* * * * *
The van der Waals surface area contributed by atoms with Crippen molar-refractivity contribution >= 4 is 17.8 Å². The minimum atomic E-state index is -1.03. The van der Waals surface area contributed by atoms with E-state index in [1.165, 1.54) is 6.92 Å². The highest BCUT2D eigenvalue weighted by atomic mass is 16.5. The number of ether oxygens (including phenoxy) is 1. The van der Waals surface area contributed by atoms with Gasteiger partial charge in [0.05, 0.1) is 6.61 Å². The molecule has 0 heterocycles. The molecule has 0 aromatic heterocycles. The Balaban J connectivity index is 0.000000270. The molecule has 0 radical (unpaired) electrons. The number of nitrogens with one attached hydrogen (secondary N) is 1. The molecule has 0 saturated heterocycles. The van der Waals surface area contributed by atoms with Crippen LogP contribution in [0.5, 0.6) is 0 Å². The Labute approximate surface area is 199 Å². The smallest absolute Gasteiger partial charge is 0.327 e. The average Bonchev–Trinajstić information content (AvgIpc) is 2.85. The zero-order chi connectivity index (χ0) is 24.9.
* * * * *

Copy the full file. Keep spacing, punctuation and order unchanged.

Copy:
The van der Waals surface area contributed by atoms with Crippen molar-refractivity contribution >= 4 is 17.8 Å². The minimum atomic E-state index is -1.03. The van der Waals surface area contributed by atoms with E-state index in [1.165, 1.54) is 6.92 Å². The highest BCUT2D eigenvalue weighted by atomic mass is 16.5. The number of ether oxygens (including phenoxy) is 1. The van der Waals surface area contributed by atoms with Gasteiger partial charge in [0.05, 0.1) is 6.61 Å². The molecule has 0 heterocycles. The molecule has 0 aromatic heterocycles. The Balaban J connectivity index is 0.000000270. The molecule has 0 radical (unpaired) electrons. The number of nitrogens with one attached hydrogen (secondary N) is 1. The molecule has 0 saturated heterocycles. The van der Waals surface area contributed by atoms with Crippen LogP contribution in [0.5, 0.6) is 0 Å². The Labute approximate surface area is 199 Å². The smallest absolute Gasteiger partial charge is 0.327 e. The average Bonchev–Trinajstić information content (AvgIpc) is 2.85. The zero-order chi connectivity index (χ0) is 24.9.